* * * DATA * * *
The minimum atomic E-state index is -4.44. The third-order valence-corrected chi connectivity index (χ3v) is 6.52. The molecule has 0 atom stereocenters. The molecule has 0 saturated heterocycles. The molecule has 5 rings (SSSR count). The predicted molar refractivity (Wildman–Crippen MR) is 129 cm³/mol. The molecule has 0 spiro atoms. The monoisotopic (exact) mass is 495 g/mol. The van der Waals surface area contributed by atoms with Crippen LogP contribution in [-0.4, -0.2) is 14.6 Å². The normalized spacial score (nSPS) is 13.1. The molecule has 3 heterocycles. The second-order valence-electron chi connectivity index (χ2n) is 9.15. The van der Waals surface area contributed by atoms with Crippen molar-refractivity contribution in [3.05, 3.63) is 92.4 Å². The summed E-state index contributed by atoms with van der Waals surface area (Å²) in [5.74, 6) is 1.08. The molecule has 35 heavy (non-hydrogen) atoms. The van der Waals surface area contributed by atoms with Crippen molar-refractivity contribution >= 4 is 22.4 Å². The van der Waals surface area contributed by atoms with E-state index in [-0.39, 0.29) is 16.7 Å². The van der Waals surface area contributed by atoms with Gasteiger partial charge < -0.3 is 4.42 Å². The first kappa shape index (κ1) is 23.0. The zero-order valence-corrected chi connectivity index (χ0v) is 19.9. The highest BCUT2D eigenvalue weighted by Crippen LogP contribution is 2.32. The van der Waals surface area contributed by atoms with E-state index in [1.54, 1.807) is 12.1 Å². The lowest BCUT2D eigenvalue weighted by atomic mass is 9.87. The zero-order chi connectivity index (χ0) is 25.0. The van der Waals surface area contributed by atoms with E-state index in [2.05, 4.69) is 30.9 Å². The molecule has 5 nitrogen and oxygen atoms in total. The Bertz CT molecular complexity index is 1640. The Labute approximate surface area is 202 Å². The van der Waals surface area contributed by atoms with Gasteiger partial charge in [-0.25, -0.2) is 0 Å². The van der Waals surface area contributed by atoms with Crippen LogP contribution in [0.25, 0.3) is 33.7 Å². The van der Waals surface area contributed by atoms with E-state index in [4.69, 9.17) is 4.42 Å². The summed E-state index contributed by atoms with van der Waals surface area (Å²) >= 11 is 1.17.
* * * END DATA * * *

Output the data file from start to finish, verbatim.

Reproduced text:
The minimum atomic E-state index is -4.44. The third-order valence-corrected chi connectivity index (χ3v) is 6.52. The molecule has 0 atom stereocenters. The molecule has 0 saturated heterocycles. The molecule has 5 rings (SSSR count). The predicted molar refractivity (Wildman–Crippen MR) is 129 cm³/mol. The molecule has 0 spiro atoms. The monoisotopic (exact) mass is 495 g/mol. The van der Waals surface area contributed by atoms with Crippen LogP contribution in [-0.4, -0.2) is 14.6 Å². The normalized spacial score (nSPS) is 13.1. The molecule has 3 heterocycles. The second-order valence-electron chi connectivity index (χ2n) is 9.15. The van der Waals surface area contributed by atoms with Crippen molar-refractivity contribution in [3.05, 3.63) is 92.4 Å². The summed E-state index contributed by atoms with van der Waals surface area (Å²) in [5.74, 6) is 1.08. The molecule has 35 heavy (non-hydrogen) atoms. The van der Waals surface area contributed by atoms with Crippen molar-refractivity contribution >= 4 is 22.4 Å². The van der Waals surface area contributed by atoms with E-state index in [-0.39, 0.29) is 16.7 Å². The van der Waals surface area contributed by atoms with Gasteiger partial charge < -0.3 is 4.42 Å². The first kappa shape index (κ1) is 23.0. The zero-order valence-corrected chi connectivity index (χ0v) is 19.9. The highest BCUT2D eigenvalue weighted by Crippen LogP contribution is 2.32. The van der Waals surface area contributed by atoms with E-state index in [1.54, 1.807) is 12.1 Å². The lowest BCUT2D eigenvalue weighted by atomic mass is 9.87. The zero-order chi connectivity index (χ0) is 25.0. The van der Waals surface area contributed by atoms with E-state index in [2.05, 4.69) is 30.9 Å². The molecule has 5 nitrogen and oxygen atoms in total. The Bertz CT molecular complexity index is 1640. The Labute approximate surface area is 202 Å². The van der Waals surface area contributed by atoms with Gasteiger partial charge in [-0.25, -0.2) is 0 Å². The van der Waals surface area contributed by atoms with Crippen LogP contribution in [0.25, 0.3) is 33.7 Å². The van der Waals surface area contributed by atoms with E-state index in [4.69, 9.17) is 4.42 Å². The summed E-state index contributed by atoms with van der Waals surface area (Å²) >= 11 is 1.17.